To the People Who Ask 'What's Wrong With You?'
This trip was my first time traveling with Optimus, and all three of us were nervous.
The Banker: “Will it be hard to get in and out of cabs, train stations and airports? Will we be holding up traffic and pissing people off?”
Optimus: “Will I get thrown around by surly baggage handlers? Will I be damaged in transit, leaving my new BFF stranded and without assistance?”
Me: “What will people say? How will they treat me differently with my new entourage?”
These were among our excessively polite Canadian concerns. But in the end, we had no reason to fret. The Banker had practiced packing and converting Optimus and could do it in a slick 90 seconds. Optimus returned to Canada un-traumatized, with the exception of one inevitable Parisian dog merde encounter. And surprisingly, nobody said anything to me about my obvious accessory. Well, that’s not entirely true. I really did get some compliments on my awesome boots. I’m telling you, they are beautiful boots.
Optimus Prime is still a bit shy about being photographed. (Not pictured: my bad ass boots)
I was grateful to ease into things with Optimus without having to respond to any raised eyebrows. We were out and about every day, but my differences never came up in casual conversation. This was unexpected, because it’s not the same here in “polite” Canada. Sometimes it takes leaving our homes and experiencing a different culture to see things a little more clearly.
On this side of the ocean, I’ve been fielding questions about my deal ever since I started using a cane a few years ago, and it’s only ramped up since I began using a rollator. What’s wrong with your leg? What did you do? What happened? I get it. You’re not used to seeing people like me: young but using the tools of the old. For whatever reason, we feel we need to comment or ask questions. It’s like our collective discomfort around disability forces us to fill the air, to address the elephant in the room, or on the street for that matter. I end up feeling like I have to reveal personal information, explain myself. I end up feeling like I’m the elephant.
Why do we think we can make these comments to total strangers? Is it a general feeling of superiority over persons with disabilities? What do we really want to know? Maybe these comments seem benign; people who are just trying to make conversation. I don’t believe everyone who talks to me is a nosy jerk, but these interactions are not OK. These questions all boil down to “What’s wrong with you.”
“What’s wrong with you?” is not an acceptable ice breaker.
After two whole weeks of not being put on the spot with questions about my body, things changed as soon as we passed customs at Pearson when an elderly man gestured to my rollator and said, “I’m just glad I don’t need one of those yet.” What’s frustrating is, I hear stuff like this all the time.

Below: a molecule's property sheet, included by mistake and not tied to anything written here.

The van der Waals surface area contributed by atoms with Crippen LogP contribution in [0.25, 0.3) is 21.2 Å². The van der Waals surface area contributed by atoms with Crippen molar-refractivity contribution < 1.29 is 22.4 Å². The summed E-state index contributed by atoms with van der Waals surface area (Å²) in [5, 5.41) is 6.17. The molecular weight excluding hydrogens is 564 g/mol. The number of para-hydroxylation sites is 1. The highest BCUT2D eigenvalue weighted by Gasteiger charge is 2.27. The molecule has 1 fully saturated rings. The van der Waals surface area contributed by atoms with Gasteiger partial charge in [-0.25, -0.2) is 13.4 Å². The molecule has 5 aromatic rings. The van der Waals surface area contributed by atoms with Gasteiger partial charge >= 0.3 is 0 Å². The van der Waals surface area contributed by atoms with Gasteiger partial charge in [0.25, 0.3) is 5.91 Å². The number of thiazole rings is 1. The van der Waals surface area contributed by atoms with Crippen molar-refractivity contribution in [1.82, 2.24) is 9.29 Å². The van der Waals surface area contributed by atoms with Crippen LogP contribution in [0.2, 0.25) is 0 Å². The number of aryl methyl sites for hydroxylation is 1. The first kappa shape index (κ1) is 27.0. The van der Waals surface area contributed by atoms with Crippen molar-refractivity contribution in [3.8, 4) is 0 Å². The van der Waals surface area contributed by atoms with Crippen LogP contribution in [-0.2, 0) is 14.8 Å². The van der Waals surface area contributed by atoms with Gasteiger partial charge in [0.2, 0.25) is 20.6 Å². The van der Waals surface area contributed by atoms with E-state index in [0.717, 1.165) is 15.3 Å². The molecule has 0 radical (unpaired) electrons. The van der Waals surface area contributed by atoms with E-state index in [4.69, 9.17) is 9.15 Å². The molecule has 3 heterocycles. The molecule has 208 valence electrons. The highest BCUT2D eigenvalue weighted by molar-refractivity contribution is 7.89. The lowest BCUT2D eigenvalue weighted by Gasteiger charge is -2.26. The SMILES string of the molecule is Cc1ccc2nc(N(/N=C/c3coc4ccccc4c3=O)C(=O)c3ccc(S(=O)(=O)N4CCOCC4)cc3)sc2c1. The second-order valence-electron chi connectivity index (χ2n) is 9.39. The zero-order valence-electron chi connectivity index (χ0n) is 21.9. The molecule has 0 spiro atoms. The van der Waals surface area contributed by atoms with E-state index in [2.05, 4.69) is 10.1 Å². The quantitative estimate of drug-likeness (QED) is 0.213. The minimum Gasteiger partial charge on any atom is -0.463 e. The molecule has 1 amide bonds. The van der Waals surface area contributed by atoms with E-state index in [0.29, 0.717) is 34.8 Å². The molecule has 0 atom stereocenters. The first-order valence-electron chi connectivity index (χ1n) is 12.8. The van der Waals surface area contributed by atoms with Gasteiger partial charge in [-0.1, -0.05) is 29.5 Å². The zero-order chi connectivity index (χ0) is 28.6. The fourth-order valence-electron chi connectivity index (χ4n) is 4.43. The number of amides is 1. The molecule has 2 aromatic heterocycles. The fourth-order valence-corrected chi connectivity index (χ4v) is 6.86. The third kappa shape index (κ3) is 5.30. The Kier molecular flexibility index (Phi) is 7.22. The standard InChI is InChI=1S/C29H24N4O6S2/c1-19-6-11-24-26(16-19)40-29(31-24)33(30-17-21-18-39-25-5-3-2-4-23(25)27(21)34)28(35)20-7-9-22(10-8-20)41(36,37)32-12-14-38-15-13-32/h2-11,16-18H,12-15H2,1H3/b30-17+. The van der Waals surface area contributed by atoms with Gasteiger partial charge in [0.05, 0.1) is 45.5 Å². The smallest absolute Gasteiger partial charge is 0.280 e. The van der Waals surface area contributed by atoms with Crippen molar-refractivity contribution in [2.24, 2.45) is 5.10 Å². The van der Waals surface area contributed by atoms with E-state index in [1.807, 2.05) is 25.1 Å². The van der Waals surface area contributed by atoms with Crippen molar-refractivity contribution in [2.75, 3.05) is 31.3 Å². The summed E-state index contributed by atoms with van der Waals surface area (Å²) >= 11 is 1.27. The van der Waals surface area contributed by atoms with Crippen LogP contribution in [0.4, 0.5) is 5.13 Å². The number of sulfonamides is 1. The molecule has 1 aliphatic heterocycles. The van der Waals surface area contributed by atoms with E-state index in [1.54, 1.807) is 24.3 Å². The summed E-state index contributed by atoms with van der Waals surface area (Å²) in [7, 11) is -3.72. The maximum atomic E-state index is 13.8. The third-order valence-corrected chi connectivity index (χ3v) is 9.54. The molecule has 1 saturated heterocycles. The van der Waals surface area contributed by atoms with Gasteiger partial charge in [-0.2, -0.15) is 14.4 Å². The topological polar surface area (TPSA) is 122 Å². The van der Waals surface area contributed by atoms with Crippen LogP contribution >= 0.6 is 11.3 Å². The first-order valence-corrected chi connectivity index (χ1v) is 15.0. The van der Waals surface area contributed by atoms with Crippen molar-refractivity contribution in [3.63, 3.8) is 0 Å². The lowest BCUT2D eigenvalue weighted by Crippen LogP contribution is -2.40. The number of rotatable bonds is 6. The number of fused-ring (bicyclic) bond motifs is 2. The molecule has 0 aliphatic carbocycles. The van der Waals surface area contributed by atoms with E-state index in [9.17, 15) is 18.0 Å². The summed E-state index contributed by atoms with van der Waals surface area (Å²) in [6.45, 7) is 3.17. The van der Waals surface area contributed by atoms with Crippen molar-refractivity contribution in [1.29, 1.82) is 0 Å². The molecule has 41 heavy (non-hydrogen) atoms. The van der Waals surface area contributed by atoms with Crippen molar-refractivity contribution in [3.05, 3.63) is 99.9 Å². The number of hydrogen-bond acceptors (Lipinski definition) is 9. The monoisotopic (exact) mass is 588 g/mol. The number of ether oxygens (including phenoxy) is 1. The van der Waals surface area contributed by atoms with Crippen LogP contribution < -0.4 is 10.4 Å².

I used to politely answer, putting the comfort of others ahead of my own, and feeling like I had no ownership over my personal health status. I felt like I owed everyone an explanation and even an apology, because it often feels like my clumsy presence is an inconvenience. I would insist that “It’s not that bad,” doing my best to make others feel comfortable in the awkward situation they’d unwittingly created. A situation where everyone you encounter first sees you and labels you with something negative, with a defect, and then actually says it out loud. Imagine your most personal struggle in life. Now, imagine that everyone you meet asks you to tell them what that is before they even ask your name. What would you say?
I don’t want to do that anymore. I’ve been experimenting with alternate answers, and lately when someone would ask “What happened?” I would shrug it off saying “Genetics.” But that seemed like a cruel response when I was asked and found my mother standing next to me. So yesterday, when a curious stranger gave me the up-down before declaring, “You’re too young to be using one of those,” Fantasy-Me boldly said, “You’re too old to be asking rude questions.” But Reality-Me just didn’t answer. When he didn’t get the hint and kept questioning, I awkwardly walked away, muttering something about croissants. I still felt ill at ease, but I also felt good about having protected my privacy. He didn’t deserve this kind of intel, and by my refusal to give it, he could only label me as “bitch” and not “MS patient.” Turns out I’m both, but it’s up to me to decide if you get to know that.
Later when I obsessed over what I should have said that would have left us both feeling better, it suddenly came to me. The answer that I’ve been searching for is so simple I can hardly believe it’s never occurred to me before:
“That’s a little personal; I’d rather not say.”
I can say it in my nice voice, with a smile, using the manners I was raised with and everyone walks (or rolls) away feeling good. It’s so easy.
Maybe that excessively polite reputation we Canadians have is not an accurate stereotype. Maybe we need to take an example from our Euro friends. Drink more wine, eat more cheese, and ask fewer questions.
Follow this journey on Tripping On Air.
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